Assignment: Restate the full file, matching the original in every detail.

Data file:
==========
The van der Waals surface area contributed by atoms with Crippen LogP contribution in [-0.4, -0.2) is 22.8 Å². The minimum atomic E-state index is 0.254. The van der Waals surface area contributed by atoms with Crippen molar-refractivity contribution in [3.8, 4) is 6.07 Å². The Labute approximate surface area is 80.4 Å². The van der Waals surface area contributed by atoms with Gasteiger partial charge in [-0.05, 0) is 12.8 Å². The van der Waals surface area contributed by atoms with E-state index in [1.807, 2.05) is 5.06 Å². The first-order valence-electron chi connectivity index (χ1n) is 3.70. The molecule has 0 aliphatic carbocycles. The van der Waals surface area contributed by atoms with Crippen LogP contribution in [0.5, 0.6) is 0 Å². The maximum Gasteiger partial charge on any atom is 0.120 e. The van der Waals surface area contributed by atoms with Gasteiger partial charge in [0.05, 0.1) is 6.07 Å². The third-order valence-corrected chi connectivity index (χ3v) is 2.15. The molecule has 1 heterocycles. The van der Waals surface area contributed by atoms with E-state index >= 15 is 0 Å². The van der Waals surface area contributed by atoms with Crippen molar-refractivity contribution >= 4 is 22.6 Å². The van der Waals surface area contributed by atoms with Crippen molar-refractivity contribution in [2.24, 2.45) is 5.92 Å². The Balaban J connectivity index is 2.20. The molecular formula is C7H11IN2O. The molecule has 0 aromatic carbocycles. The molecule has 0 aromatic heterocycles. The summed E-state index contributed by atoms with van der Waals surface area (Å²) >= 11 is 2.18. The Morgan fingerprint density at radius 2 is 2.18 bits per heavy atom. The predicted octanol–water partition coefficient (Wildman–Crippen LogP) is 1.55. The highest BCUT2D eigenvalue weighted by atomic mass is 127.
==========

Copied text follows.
The van der Waals surface area contributed by atoms with Crippen LogP contribution in [-0.4, -0.2) is 22.8 Å². The minimum atomic E-state index is 0.254. The van der Waals surface area contributed by atoms with Crippen molar-refractivity contribution in [3.8, 4) is 6.07 Å². The Labute approximate surface area is 80.4 Å². The van der Waals surface area contributed by atoms with Gasteiger partial charge in [-0.05, 0) is 12.8 Å². The van der Waals surface area contributed by atoms with E-state index in [1.807, 2.05) is 5.06 Å². The first-order valence-electron chi connectivity index (χ1n) is 3.70. The molecule has 0 aliphatic carbocycles. The van der Waals surface area contributed by atoms with Crippen LogP contribution in [0.5, 0.6) is 0 Å². The maximum Gasteiger partial charge on any atom is 0.120 e. The van der Waals surface area contributed by atoms with Gasteiger partial charge in [0.05, 0.1) is 6.07 Å². The third-order valence-corrected chi connectivity index (χ3v) is 2.15. The molecule has 1 heterocycles. The van der Waals surface area contributed by atoms with E-state index >= 15 is 0 Å². The van der Waals surface area contributed by atoms with Crippen molar-refractivity contribution >= 4 is 22.6 Å². The van der Waals surface area contributed by atoms with Crippen molar-refractivity contribution in [2.24, 2.45) is 5.92 Å². The Balaban J connectivity index is 2.20. The molecular formula is C7H11IN2O. The molecule has 0 aromatic carbocycles. The molecule has 0 aromatic heterocycles. The summed E-state index contributed by atoms with van der Waals surface area (Å²) >= 11 is 2.18. The Morgan fingerprint density at radius 2 is 2.18 bits per heavy atom. The predicted octanol–water partition coefficient (Wildman–Crippen LogP) is 1.55. The highest BCUT2D eigenvalue weighted by atomic mass is 127.